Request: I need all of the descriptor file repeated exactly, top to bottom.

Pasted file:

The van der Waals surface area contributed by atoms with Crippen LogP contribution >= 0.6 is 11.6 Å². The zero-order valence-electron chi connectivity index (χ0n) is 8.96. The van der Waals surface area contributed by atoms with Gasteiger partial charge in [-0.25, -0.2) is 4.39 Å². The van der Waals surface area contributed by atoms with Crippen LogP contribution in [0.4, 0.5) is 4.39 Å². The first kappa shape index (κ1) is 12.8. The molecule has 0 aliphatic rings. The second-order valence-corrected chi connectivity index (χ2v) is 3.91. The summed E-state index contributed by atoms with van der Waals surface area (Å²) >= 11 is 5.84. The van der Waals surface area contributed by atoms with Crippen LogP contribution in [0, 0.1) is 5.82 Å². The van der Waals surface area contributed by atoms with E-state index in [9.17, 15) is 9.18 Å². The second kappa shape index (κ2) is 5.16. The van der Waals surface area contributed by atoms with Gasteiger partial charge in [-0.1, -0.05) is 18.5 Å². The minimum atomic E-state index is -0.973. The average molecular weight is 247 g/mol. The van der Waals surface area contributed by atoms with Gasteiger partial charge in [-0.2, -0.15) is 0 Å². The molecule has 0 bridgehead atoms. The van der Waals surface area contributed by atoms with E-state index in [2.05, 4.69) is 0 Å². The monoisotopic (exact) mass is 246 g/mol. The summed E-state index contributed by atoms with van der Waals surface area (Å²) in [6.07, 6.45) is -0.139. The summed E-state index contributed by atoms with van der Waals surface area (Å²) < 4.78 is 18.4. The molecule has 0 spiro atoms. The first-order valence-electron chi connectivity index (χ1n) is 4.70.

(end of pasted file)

The van der Waals surface area contributed by atoms with Crippen LogP contribution >= 0.6 is 11.6 Å². The zero-order valence-electron chi connectivity index (χ0n) is 8.96. The van der Waals surface area contributed by atoms with Gasteiger partial charge in [-0.25, -0.2) is 4.39 Å². The van der Waals surface area contributed by atoms with Crippen LogP contribution in [0.4, 0.5) is 4.39 Å². The first kappa shape index (κ1) is 12.8. The molecule has 0 aliphatic rings. The second-order valence-corrected chi connectivity index (χ2v) is 3.91. The summed E-state index contributed by atoms with van der Waals surface area (Å²) >= 11 is 5.84. The van der Waals surface area contributed by atoms with Crippen LogP contribution in [0, 0.1) is 5.82 Å². The van der Waals surface area contributed by atoms with E-state index in [9.17, 15) is 9.18 Å². The second kappa shape index (κ2) is 5.16. The van der Waals surface area contributed by atoms with Gasteiger partial charge in [-0.1, -0.05) is 18.5 Å². The minimum atomic E-state index is -0.973. The average molecular weight is 247 g/mol. The van der Waals surface area contributed by atoms with Gasteiger partial charge in [-0.2, -0.15) is 0 Å². The molecule has 0 bridgehead atoms. The van der Waals surface area contributed by atoms with E-state index in [2.05, 4.69) is 0 Å². The monoisotopic (exact) mass is 246 g/mol. The summed E-state index contributed by atoms with van der Waals surface area (Å²) in [6.07, 6.45) is -0.139. The summed E-state index contributed by atoms with van der Waals surface area (Å²) < 4.78 is 18.4. The molecule has 0 spiro atoms. The first-order valence-electron chi connectivity index (χ1n) is 4.70.